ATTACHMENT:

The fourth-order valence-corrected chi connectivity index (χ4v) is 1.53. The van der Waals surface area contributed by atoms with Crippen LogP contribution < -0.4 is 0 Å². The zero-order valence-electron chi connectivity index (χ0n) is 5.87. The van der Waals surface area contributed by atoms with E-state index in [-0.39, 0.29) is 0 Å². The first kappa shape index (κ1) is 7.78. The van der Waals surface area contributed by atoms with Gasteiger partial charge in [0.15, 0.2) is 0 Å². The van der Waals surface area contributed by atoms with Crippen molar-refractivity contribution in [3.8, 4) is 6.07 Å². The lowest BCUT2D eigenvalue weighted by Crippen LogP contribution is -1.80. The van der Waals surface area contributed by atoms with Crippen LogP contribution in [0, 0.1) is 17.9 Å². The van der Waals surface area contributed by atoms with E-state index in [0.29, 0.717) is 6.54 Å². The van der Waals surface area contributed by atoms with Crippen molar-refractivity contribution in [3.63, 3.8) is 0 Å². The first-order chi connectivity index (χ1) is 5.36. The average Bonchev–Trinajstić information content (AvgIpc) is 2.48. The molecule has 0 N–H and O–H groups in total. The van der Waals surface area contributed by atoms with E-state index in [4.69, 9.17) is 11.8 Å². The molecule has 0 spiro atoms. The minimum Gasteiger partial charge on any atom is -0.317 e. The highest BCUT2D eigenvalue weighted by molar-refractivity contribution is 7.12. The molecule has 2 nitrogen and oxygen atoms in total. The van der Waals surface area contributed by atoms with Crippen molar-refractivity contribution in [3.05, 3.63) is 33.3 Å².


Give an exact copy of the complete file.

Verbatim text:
The fourth-order valence-corrected chi connectivity index (χ4v) is 1.53. The van der Waals surface area contributed by atoms with Crippen LogP contribution < -0.4 is 0 Å². The zero-order valence-electron chi connectivity index (χ0n) is 5.87. The van der Waals surface area contributed by atoms with E-state index in [-0.39, 0.29) is 0 Å². The first kappa shape index (κ1) is 7.78. The van der Waals surface area contributed by atoms with Gasteiger partial charge in [0.15, 0.2) is 0 Å². The van der Waals surface area contributed by atoms with Crippen molar-refractivity contribution in [3.8, 4) is 6.07 Å². The lowest BCUT2D eigenvalue weighted by Crippen LogP contribution is -1.80. The van der Waals surface area contributed by atoms with Crippen LogP contribution in [0, 0.1) is 17.9 Å². The van der Waals surface area contributed by atoms with E-state index in [0.29, 0.717) is 6.54 Å². The van der Waals surface area contributed by atoms with Crippen molar-refractivity contribution in [3.63, 3.8) is 0 Å². The first-order chi connectivity index (χ1) is 5.36. The average Bonchev–Trinajstić information content (AvgIpc) is 2.48. The molecule has 0 N–H and O–H groups in total. The van der Waals surface area contributed by atoms with E-state index in [4.69, 9.17) is 11.8 Å². The molecule has 0 spiro atoms. The minimum Gasteiger partial charge on any atom is -0.317 e. The highest BCUT2D eigenvalue weighted by molar-refractivity contribution is 7.12. The molecule has 2 nitrogen and oxygen atoms in total. The van der Waals surface area contributed by atoms with Crippen molar-refractivity contribution in [3.05, 3.63) is 33.3 Å².